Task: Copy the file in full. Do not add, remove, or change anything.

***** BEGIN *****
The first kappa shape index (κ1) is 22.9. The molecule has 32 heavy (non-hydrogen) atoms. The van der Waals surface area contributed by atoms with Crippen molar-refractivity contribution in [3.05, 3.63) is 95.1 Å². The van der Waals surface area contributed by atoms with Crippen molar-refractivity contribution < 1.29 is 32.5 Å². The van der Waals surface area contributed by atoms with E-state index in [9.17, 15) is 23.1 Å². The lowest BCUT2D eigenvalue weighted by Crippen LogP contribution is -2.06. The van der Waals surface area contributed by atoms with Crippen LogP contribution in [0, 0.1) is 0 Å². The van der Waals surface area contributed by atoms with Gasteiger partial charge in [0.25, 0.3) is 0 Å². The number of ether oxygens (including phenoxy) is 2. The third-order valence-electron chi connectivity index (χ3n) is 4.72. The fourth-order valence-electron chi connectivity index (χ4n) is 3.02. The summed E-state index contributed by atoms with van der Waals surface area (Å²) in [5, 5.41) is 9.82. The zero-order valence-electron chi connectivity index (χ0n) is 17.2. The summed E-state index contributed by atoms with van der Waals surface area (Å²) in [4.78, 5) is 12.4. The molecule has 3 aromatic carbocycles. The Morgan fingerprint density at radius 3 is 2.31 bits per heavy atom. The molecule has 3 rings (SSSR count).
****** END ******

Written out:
The first kappa shape index (κ1) is 22.9. The molecule has 32 heavy (non-hydrogen) atoms. The van der Waals surface area contributed by atoms with Crippen molar-refractivity contribution in [3.05, 3.63) is 95.1 Å². The van der Waals surface area contributed by atoms with Crippen molar-refractivity contribution < 1.29 is 32.5 Å². The van der Waals surface area contributed by atoms with E-state index in [9.17, 15) is 23.1 Å². The lowest BCUT2D eigenvalue weighted by Crippen LogP contribution is -2.06. The van der Waals surface area contributed by atoms with Crippen LogP contribution in [0, 0.1) is 0 Å². The van der Waals surface area contributed by atoms with Gasteiger partial charge in [0.25, 0.3) is 0 Å². The number of ether oxygens (including phenoxy) is 2. The third-order valence-electron chi connectivity index (χ3n) is 4.72. The fourth-order valence-electron chi connectivity index (χ4n) is 3.02. The summed E-state index contributed by atoms with van der Waals surface area (Å²) in [5, 5.41) is 9.82. The zero-order valence-electron chi connectivity index (χ0n) is 17.2. The summed E-state index contributed by atoms with van der Waals surface area (Å²) in [4.78, 5) is 12.4. The molecule has 3 aromatic carbocycles. The Morgan fingerprint density at radius 3 is 2.31 bits per heavy atom. The molecule has 3 rings (SSSR count).